Identify the three authors of, the individual papers in, and the principal reasons behind the Federalist Papers.
The Federalist Papers
During 1788 and 1789, there were 85 essays published in several New York State newspapers, designed to convince New York and Virginia voters to ratify the Constitution. The three people who are generally acknowledged for writing these essays are Alexander Hamilton, James Madison, and John Jay. Since Hamilton, Madison, and Jay were considered Federalists, this series of essays became known as The Federalist Papers. One of the most famous Federalist Papers is Federalist No. 10, which was written by Madison and argues that the checks and balances in the Constitution prevent the government from falling victim to factions. Anti-Federalists did not support ratification. Madison also wrote Federalist No. 51, under the name Publius or Public. He argues here that each branch of government would not be dependent on other branches and, thus, forming factions within the national government. That way, the government can work in the best interests of the people and not each other.
The Federalist Papers: Title page of the first printing of the Federalist Papers.
Many individuals, such as Patrick Henry, George Mason, and Richard Henry Lee, were Anti-Federalists. The Anti-Federalists had several complaints with the Constitution. One of their biggest was that the Constitution did not provide for a Bill of Rights protecting the people. They also thought the Constitution gave too much power to the federal government and too little to individual states. A third complaint of the Anti-Federalists was that senators and the president were not directly elected by the people, and the House of Representatives was elected every two years instead of annually. On December 7, 1787, Delaware was the first state to ratify the Constitution. The vote was unanimous, 30-0. Pennsylvania followed on December 12, and New Jersey ratified on December 18, also in a unanimous vote. By summer 1788, Georgia, Connecticut, Massachusetts, Maryland, South Carolina, New Hampshire, Virginia, and New York had ratified the Constitution, and it went into effect. On August 2, 1788, North Carolina refused to ratify the Constitution without amendments, but it relented and ratified it a year later.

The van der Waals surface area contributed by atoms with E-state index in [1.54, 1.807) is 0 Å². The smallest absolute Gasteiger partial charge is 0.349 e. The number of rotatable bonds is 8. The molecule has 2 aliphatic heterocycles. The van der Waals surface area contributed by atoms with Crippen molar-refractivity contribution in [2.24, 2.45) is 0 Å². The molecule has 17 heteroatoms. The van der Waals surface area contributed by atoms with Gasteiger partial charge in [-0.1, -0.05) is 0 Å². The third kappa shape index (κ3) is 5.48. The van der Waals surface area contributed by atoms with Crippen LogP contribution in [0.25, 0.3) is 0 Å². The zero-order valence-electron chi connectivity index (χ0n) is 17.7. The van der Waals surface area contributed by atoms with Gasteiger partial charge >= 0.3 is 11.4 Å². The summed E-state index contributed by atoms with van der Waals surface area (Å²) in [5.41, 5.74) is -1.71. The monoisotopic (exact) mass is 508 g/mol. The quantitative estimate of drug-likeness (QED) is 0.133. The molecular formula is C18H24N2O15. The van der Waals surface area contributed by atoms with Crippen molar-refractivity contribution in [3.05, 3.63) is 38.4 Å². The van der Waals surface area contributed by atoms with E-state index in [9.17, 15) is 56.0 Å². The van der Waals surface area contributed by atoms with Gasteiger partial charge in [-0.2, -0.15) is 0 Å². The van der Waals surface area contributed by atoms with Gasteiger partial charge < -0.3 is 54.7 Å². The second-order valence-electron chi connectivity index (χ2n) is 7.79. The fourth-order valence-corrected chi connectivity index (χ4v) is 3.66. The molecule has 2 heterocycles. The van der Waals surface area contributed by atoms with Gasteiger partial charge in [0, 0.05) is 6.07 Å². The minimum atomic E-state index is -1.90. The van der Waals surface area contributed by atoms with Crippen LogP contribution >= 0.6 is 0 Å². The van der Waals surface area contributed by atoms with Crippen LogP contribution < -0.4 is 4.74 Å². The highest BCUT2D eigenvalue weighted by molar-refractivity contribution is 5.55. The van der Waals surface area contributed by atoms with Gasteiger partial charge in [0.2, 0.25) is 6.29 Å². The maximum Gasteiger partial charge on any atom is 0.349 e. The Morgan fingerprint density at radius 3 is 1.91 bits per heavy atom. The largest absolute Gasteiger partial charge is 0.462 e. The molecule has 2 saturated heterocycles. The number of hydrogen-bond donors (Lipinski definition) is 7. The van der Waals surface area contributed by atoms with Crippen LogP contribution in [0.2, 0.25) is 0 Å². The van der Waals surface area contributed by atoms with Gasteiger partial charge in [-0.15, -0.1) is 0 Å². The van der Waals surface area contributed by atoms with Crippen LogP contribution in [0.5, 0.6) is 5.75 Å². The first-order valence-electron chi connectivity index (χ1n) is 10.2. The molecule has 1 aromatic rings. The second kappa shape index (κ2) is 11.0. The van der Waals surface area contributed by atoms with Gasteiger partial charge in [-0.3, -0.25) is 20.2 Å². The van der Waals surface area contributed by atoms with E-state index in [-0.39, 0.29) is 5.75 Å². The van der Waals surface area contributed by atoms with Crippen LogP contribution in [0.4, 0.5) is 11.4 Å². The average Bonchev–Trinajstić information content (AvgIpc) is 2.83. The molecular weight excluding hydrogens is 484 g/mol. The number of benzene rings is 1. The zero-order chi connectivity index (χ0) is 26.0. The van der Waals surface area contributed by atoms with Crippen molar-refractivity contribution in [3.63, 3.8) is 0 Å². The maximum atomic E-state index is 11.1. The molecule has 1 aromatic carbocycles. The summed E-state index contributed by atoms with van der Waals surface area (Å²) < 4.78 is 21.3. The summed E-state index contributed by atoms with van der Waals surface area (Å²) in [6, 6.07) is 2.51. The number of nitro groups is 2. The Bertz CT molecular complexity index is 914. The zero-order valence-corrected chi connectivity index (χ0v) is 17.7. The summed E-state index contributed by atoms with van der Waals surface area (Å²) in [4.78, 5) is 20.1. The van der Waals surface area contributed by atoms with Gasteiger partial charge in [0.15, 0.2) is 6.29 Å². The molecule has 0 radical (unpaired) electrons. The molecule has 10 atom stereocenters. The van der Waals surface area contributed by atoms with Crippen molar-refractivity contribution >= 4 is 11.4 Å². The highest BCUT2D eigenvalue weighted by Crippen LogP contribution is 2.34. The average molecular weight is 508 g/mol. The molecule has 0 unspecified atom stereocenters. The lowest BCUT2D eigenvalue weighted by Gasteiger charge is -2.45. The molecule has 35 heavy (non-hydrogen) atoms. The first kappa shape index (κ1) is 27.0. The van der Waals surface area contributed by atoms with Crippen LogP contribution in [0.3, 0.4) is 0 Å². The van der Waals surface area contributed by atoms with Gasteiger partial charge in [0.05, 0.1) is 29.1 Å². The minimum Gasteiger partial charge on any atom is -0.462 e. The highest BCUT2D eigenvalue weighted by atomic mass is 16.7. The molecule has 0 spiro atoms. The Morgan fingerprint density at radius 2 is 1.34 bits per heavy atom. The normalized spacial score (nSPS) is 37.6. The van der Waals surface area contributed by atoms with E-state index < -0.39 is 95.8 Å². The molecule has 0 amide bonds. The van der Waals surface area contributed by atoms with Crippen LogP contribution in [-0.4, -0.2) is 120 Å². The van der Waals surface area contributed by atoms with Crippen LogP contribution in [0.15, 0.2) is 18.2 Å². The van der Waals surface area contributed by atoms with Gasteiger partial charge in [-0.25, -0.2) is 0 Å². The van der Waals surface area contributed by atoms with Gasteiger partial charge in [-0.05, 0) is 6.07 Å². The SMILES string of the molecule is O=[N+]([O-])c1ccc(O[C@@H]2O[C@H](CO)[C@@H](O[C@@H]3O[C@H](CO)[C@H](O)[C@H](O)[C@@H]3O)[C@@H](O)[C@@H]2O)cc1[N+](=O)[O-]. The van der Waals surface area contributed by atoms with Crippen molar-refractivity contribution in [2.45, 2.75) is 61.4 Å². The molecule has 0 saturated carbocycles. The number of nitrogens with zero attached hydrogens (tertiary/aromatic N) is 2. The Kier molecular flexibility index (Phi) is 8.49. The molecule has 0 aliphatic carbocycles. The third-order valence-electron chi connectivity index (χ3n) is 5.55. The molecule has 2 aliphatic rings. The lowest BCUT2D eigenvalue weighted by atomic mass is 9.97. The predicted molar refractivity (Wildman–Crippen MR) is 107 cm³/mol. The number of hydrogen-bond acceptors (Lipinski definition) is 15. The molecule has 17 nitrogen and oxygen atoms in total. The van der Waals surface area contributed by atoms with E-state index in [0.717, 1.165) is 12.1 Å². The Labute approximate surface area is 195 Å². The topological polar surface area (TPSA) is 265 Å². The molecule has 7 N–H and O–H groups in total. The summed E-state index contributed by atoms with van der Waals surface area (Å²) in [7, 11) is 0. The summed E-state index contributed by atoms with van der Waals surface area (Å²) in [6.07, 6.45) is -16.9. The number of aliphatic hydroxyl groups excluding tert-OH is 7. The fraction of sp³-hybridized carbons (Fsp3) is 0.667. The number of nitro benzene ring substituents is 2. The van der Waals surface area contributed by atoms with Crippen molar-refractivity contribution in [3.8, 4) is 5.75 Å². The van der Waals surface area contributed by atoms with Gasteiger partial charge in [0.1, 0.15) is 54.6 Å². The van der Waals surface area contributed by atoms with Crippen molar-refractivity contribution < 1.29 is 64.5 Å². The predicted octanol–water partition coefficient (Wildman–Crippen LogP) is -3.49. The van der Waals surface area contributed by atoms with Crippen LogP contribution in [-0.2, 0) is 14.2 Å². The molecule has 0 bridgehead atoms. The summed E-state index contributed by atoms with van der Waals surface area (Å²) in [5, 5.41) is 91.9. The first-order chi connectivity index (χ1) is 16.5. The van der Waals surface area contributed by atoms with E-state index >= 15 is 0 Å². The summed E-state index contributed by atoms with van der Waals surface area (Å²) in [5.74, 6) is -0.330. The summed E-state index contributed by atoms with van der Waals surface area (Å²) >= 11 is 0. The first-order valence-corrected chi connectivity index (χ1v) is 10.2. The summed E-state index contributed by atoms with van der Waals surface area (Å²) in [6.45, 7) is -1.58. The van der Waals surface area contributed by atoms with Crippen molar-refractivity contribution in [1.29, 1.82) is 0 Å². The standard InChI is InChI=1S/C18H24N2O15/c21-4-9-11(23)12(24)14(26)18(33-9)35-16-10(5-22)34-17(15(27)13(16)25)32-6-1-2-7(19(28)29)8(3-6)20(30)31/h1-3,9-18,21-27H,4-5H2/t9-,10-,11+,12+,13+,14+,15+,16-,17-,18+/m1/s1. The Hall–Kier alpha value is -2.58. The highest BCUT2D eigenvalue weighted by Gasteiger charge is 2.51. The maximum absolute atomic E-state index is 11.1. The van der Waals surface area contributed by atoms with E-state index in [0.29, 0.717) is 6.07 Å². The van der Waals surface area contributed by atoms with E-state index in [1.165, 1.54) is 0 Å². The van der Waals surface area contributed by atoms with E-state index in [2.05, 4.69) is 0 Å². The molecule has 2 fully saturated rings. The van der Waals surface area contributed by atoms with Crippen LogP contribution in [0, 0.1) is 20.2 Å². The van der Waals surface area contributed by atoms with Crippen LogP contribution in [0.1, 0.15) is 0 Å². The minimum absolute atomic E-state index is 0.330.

Ratification of the Constitution
In order for all states to ratify, a compromise over a bill of rights had to be made.
Discuss differences among the states on the question of ratifying the Constitution
Ratification of the Constitution
Delaware was the first state to ratify the Constitution on December 7, 1787. The vote was unanimous, 30-0. Pennsylvania followed on December 12 and New Jersey ratified on December 18, also in a unanimous vote. The Constitution went into effect by the summer of 1788 after the following states had ratified the Constitution: Georgia, Connecticut, Massachusetts, Maryland, South Carolina, New Hampshire, Virginia, and New York.
On August 2, 1788, North Carolina refused to ratify the Constitution without amendments, but relented and ratified it a year later. North Carolina was not the only state that wanted amendments. New York and Virginia ratified the Constitution under the condition that a Bill of Rights be added. On September 26, 1789, Congress sent a list of twelve amendments to the states for ratification. Ten of the amendments would become the Bill of Rights.
Congress of Confederation and the Constitution: The signing of the Constitution of the United States.
North Carolina ratified the Constitution in November of 1789, followed by Rhode Island in May 1790. Vermont became the last state to ratify the Constitution on January 10, 1791.
The Bill of Rights
The Bill of Rights was enacted on December 15, 1791. Here is a summary of the ten amendments ratified on that day: